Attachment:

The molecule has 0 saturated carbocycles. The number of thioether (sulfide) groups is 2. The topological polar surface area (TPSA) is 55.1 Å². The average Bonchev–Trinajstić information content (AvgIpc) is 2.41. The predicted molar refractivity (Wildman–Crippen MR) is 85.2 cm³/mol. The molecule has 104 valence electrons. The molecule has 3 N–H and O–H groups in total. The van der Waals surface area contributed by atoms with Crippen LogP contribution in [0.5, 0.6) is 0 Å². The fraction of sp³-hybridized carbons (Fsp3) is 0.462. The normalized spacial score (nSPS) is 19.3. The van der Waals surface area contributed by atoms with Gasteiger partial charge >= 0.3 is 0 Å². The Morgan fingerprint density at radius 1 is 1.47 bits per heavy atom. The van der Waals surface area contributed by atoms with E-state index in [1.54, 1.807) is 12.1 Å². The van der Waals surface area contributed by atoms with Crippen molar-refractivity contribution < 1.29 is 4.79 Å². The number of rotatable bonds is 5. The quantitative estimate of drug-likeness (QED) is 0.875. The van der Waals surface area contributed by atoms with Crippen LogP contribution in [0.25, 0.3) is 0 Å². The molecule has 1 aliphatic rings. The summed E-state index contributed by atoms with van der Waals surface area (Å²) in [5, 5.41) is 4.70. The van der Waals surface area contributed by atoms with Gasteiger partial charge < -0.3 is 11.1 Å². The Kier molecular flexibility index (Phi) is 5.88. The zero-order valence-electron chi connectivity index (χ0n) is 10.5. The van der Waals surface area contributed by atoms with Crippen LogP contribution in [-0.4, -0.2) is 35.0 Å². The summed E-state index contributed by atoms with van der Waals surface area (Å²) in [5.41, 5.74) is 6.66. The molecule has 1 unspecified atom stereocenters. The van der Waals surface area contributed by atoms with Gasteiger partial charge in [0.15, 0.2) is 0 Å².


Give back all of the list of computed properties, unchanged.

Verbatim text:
The molecule has 0 saturated carbocycles. The number of thioether (sulfide) groups is 2. The topological polar surface area (TPSA) is 55.1 Å². The average Bonchev–Trinajstić information content (AvgIpc) is 2.41. The predicted molar refractivity (Wildman–Crippen MR) is 85.2 cm³/mol. The molecule has 104 valence electrons. The molecule has 3 N–H and O–H groups in total. The van der Waals surface area contributed by atoms with Crippen LogP contribution in [0.5, 0.6) is 0 Å². The fraction of sp³-hybridized carbons (Fsp3) is 0.462. The normalized spacial score (nSPS) is 19.3. The van der Waals surface area contributed by atoms with Gasteiger partial charge >= 0.3 is 0 Å². The Morgan fingerprint density at radius 1 is 1.47 bits per heavy atom. The van der Waals surface area contributed by atoms with E-state index in [1.54, 1.807) is 12.1 Å². The van der Waals surface area contributed by atoms with Crippen molar-refractivity contribution < 1.29 is 4.79 Å². The number of rotatable bonds is 5. The quantitative estimate of drug-likeness (QED) is 0.875. The van der Waals surface area contributed by atoms with Crippen LogP contribution in [0.25, 0.3) is 0 Å². The molecule has 1 aliphatic rings. The summed E-state index contributed by atoms with van der Waals surface area (Å²) in [5, 5.41) is 4.70. The van der Waals surface area contributed by atoms with Gasteiger partial charge < -0.3 is 11.1 Å². The Kier molecular flexibility index (Phi) is 5.88. The zero-order valence-electron chi connectivity index (χ0n) is 10.5. The van der Waals surface area contributed by atoms with Crippen LogP contribution in [-0.4, -0.2) is 35.0 Å². The summed E-state index contributed by atoms with van der Waals surface area (Å²) in [5.41, 5.74) is 6.66. The molecule has 1 unspecified atom stereocenters. The van der Waals surface area contributed by atoms with Gasteiger partial charge in [0.15, 0.2) is 0 Å².